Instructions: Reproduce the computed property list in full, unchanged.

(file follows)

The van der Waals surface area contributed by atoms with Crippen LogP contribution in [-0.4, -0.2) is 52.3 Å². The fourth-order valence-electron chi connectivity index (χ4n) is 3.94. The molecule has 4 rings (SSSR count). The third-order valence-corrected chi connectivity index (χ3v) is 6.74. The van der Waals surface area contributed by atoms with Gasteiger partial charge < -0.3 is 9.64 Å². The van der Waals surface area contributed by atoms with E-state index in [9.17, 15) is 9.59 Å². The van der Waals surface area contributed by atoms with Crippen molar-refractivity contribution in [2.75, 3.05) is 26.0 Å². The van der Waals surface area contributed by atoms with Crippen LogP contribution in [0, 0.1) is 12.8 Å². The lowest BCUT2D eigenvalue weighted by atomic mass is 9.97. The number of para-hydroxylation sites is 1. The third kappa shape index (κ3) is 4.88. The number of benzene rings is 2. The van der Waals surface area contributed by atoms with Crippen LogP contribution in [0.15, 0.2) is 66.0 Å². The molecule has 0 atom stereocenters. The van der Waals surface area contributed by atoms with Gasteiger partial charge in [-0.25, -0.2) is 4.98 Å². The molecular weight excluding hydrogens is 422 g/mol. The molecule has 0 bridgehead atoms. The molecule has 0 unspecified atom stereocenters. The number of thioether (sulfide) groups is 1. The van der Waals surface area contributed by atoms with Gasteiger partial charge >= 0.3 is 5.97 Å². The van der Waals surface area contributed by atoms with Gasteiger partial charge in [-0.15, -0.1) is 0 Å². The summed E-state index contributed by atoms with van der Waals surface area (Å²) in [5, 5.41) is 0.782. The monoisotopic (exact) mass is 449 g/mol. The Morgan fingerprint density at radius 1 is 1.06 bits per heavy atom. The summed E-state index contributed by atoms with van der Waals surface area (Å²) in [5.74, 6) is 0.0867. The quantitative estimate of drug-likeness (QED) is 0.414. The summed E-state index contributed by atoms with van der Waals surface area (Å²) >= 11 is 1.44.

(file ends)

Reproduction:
The van der Waals surface area contributed by atoms with Crippen LogP contribution in [-0.4, -0.2) is 52.3 Å². The fourth-order valence-electron chi connectivity index (χ4n) is 3.94. The molecule has 4 rings (SSSR count). The third-order valence-corrected chi connectivity index (χ3v) is 6.74. The van der Waals surface area contributed by atoms with Gasteiger partial charge < -0.3 is 9.64 Å². The van der Waals surface area contributed by atoms with E-state index in [9.17, 15) is 9.59 Å². The van der Waals surface area contributed by atoms with Crippen molar-refractivity contribution in [2.75, 3.05) is 26.0 Å². The van der Waals surface area contributed by atoms with Crippen LogP contribution in [0, 0.1) is 12.8 Å². The lowest BCUT2D eigenvalue weighted by atomic mass is 9.97. The number of para-hydroxylation sites is 1. The third kappa shape index (κ3) is 4.88. The number of benzene rings is 2. The van der Waals surface area contributed by atoms with Crippen LogP contribution in [0.15, 0.2) is 66.0 Å². The molecule has 0 atom stereocenters. The van der Waals surface area contributed by atoms with Gasteiger partial charge in [-0.25, -0.2) is 4.98 Å². The molecular weight excluding hydrogens is 422 g/mol. The molecule has 0 bridgehead atoms. The molecule has 0 unspecified atom stereocenters. The number of thioether (sulfide) groups is 1. The van der Waals surface area contributed by atoms with Gasteiger partial charge >= 0.3 is 5.97 Å². The van der Waals surface area contributed by atoms with Gasteiger partial charge in [-0.15, -0.1) is 0 Å². The summed E-state index contributed by atoms with van der Waals surface area (Å²) in [5, 5.41) is 0.782. The monoisotopic (exact) mass is 449 g/mol. The Morgan fingerprint density at radius 1 is 1.06 bits per heavy atom. The summed E-state index contributed by atoms with van der Waals surface area (Å²) in [5.74, 6) is 0.0867. The quantitative estimate of drug-likeness (QED) is 0.414. The summed E-state index contributed by atoms with van der Waals surface area (Å²) >= 11 is 1.44.